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March 11, 1997: First MP3 Music Player – MPMan

MP3man

March 11, 1997: MP3man Digital Music Player Released

1997 - Although the MP3 player was technically been around since the 80′s, the first Digital Music Player was first introduced. Eiger Labs shows off the MPMan at CeBit. For $250, you get a 32 MB model to hold 8 of your favorite songs. The 1998 release was only shadowed by the Rio PMP300, which overshadowed Eiger Labs.MPMan was manufactured by the South Korean company SaeHan Information Systems, and was the first mass-produced portable solid state digital audio player. It came with a docking station to connect to your computer. The MPMan also has a rechargable battery and only weighed 65 grams.

Wikazine – Full show notes for March 11

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  • Apple Macintosh discontinues the Mac IIcx
  • HP acquires TrueLogica
  • iTunes 8.1 is released
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January 22, 1984: Apple Macintosh Superbowl Ad Debuts

1984 Apple Superbowl Commercial

1984 Apple Superbowl Commercial

1984Apple created the opportunity of a lifetime with the Macintosh. It was the first mouse-driven computer and Graphical User Interface (GUI) machine. The machine would have a release date of Jan 24, and held a 8 MHz Motorola 68000 microprocessor. It had 128 KB DRAM and came with a 9″ black-and-white CRT with resolution of 512×342. The price of the machine was $2495But what was key to this computer launch was the ad. This ad ran Nationally only once – If you missed the Superbowl, you would have missed the Ad – that is, unless you watched the news the next day. The ad appeared in the 3rd Quarter of the game.

By the way: Superbowl XVIII pitted the LA Raiders vs. the Washington Redskins. Raiders won 38-9. The average cost for ad space: $368,000. Apple’s budget on the commercial – $900,000. Ridley Scott (Blade Runner) directed it. The Board of Directors did not like the Spot, but Steve Jobs and Steve Wozniak did. Woz even stated that if the board was to reject the commercial, he would pay for the spot out of his own pocket.

Wikazine – Full show notes for January 22

  • Microsoft releases IE for Mac
  • AOL sues Microsoft on behalf of Netscape for IE
  • Cell Phone Tax rejected
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January 20, 1985: Apple Lemmings Ad Flop

Apple Lemmings Commercial

Apple Lemmings Commercial

1985 - When you hear “Apple Superbowl commercial“, you instantly think a woman running down a hall with a sledgehammer ready to destroy oppression. But there was another commercial. The Yang to the Macintosh Ying.The Lemmings commercial was aired for Super Bowl XIX. It was a commercial for Macintosh Office. Blindfolded businessmen marched off the edge of a cliff to a dark rendition of “Hi Ho”. The last guy in line – realizing his blind mouse wasn’t in front of him anymore, peeked to see what happened – only to find he was one step away from oblivion; Another line of Blind mice coming up behind him.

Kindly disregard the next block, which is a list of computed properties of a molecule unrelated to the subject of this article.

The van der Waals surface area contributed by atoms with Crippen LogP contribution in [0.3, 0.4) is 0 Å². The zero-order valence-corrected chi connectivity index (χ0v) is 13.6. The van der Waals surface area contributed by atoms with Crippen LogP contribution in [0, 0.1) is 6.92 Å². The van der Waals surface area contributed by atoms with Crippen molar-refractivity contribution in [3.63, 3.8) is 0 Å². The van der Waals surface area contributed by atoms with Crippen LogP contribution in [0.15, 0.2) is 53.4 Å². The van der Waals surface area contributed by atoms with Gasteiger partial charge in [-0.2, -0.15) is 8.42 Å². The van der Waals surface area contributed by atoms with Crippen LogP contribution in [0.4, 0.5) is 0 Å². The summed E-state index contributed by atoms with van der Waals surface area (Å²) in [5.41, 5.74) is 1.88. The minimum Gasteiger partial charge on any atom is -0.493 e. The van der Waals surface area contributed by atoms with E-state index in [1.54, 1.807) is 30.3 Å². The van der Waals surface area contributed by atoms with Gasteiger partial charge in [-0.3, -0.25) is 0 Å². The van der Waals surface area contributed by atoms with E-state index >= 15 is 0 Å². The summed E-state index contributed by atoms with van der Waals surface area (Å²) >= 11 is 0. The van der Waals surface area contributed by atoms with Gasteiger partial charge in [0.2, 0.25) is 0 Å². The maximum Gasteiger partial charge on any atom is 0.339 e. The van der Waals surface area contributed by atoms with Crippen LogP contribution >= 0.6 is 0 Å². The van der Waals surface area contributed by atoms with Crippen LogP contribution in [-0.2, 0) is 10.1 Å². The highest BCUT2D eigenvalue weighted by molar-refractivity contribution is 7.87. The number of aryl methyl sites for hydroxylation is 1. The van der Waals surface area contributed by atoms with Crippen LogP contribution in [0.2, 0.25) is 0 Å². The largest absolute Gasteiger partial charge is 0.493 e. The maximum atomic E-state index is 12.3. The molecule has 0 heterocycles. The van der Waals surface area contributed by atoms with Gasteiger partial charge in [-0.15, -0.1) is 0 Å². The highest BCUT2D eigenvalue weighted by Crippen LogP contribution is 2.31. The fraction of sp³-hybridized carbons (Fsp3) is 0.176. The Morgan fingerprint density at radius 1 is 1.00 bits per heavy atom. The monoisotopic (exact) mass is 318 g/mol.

The big difference in this commercial is that it was a horrific failure. The consumer felt insulted more than enlightened. If that commercial would have aired the year before for Macintosh, Apple would have been done. What a difference a year makes, eh?

Wikazine – Full show notes for January 20

  • Robert and Carleen Thomas (Amature Action BBS) were raided
  • Microsoft market value surpasses IBM for the first time to $26.78 Billion
  • Microsoft sells all shares of Comcast
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December 15, 1983: Apple First Shows Superbowl Ad in Twin Falls, ID

1984 Apple Superbowl Commercial

1984 Apple Superbowl Commercial

1983 – If you were a citizen of Twin Falls, Idaho and up at 1 AM watching KMVT channel 11, then you got a treat. You saw an ad that changed the Superbowl. You saw an ad that changed a computer company.That’s right. You were the first to see the famous 1984 Superbowl Advertisement for Apple Macintosh. The Chiat/Day advertising company pre-ran ads to make sure they would be acceptable for a big release. Therefore, 1 AM on Thursday, December 15th – chances of people catching the ad are slim.

Of course, the ad went on to be one of the most influential ads of the 20th century and turned Superbowl commercials into a hot commodity. Interesting note: Apple didn’t put a commercial in the 2012 Superbowl.